Coen Welsh | Nov 14, 2017 | 0
Disability does not mean inability
Eden Ndinelago Haikela has been disabled since the age of four because of Meningitis. This disease debilitated her to such an extent that Oshakati Intermediate Hospital became her second home.
Even though she has not had formal schooling and does not know what it feels like to be in a classroom or to play with other children, she has managed to graduate form Needle Work in 2010, a course offered by Women’s Acton For Development (WAD) at Omahenene Training Centre in the Omusati Region.
Based on the training she received, she has started her own business, Eden Tailoring, for her own income but her enterprise has also created employment for other people. “The training has given me skills and I have also learned a lot and that is why I started my business which is located in Outapi” she stated.
She enjoys making men’s clothes and most of her customers are male, but she can also make women clothing if requested. Her work proved to be so popular that she had to expand and appoint two full-time employees.
One of the prominent challenges she faces and which is threatening her business is the fact that some fabric requested by customers are scarce and can only be imported from South Africa. Another challenge in the beginning was to find premises from where to operate since rental is costly, even in Outapi.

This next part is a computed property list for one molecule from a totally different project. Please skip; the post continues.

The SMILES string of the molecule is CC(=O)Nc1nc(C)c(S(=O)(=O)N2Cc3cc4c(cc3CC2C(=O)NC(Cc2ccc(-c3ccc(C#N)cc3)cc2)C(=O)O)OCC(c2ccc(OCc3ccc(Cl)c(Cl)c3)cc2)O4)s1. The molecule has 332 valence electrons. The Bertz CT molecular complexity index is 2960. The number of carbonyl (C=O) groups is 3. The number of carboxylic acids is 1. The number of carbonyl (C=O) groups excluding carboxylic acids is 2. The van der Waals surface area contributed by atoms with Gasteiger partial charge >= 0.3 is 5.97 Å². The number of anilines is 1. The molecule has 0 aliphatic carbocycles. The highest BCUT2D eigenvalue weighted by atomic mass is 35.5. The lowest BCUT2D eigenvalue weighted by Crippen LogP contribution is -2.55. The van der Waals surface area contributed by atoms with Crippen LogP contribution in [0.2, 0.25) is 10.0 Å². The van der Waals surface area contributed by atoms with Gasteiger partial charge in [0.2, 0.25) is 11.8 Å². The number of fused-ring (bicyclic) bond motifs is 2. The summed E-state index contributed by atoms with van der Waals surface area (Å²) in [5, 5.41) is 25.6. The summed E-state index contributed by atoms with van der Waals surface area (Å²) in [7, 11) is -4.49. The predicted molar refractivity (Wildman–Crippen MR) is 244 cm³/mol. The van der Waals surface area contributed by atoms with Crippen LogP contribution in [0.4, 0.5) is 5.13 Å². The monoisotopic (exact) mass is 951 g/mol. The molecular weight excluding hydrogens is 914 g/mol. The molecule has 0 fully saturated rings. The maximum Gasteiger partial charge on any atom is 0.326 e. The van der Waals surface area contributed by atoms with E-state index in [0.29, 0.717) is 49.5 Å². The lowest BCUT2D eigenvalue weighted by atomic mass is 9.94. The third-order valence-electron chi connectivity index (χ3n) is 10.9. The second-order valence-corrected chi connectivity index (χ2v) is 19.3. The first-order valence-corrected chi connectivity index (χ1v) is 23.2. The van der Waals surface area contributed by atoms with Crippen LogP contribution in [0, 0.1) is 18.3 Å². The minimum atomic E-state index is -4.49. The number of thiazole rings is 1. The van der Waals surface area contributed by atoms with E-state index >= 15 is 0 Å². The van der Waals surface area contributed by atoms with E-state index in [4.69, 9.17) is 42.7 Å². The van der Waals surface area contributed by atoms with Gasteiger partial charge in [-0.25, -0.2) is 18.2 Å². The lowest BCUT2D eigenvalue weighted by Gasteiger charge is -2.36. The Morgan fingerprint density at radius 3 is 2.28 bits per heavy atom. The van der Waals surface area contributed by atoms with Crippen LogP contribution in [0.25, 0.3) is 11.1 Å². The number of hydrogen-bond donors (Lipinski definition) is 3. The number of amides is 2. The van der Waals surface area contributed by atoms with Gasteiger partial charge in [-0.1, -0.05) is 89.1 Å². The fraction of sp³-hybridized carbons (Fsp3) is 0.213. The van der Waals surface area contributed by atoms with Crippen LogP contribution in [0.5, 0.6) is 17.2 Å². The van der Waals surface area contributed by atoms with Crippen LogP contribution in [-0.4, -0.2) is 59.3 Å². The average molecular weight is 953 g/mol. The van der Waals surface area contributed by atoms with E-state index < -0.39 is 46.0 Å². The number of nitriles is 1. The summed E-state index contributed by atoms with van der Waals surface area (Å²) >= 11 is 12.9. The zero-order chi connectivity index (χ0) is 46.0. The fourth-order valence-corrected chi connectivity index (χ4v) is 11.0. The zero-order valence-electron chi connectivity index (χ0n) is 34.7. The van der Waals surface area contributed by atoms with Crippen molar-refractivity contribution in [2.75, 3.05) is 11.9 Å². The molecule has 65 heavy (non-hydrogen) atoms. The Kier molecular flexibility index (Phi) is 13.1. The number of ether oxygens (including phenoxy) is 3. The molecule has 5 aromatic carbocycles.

“But I can see that there is an improvement and it is not like when I started my business, when I was helped by a gentleman by the name Alicio who gave me a place to operate from and paid my rent for the first months,” she explained.
She encouraged able and disable people to use their hands to make something for themselves and not just sit and sleep because it will not do them any good. “Disability does not mean inability,” she concluded.
Eden has five siblings and supports both her unemployed parents in Eengwena Village in the Omusati Region.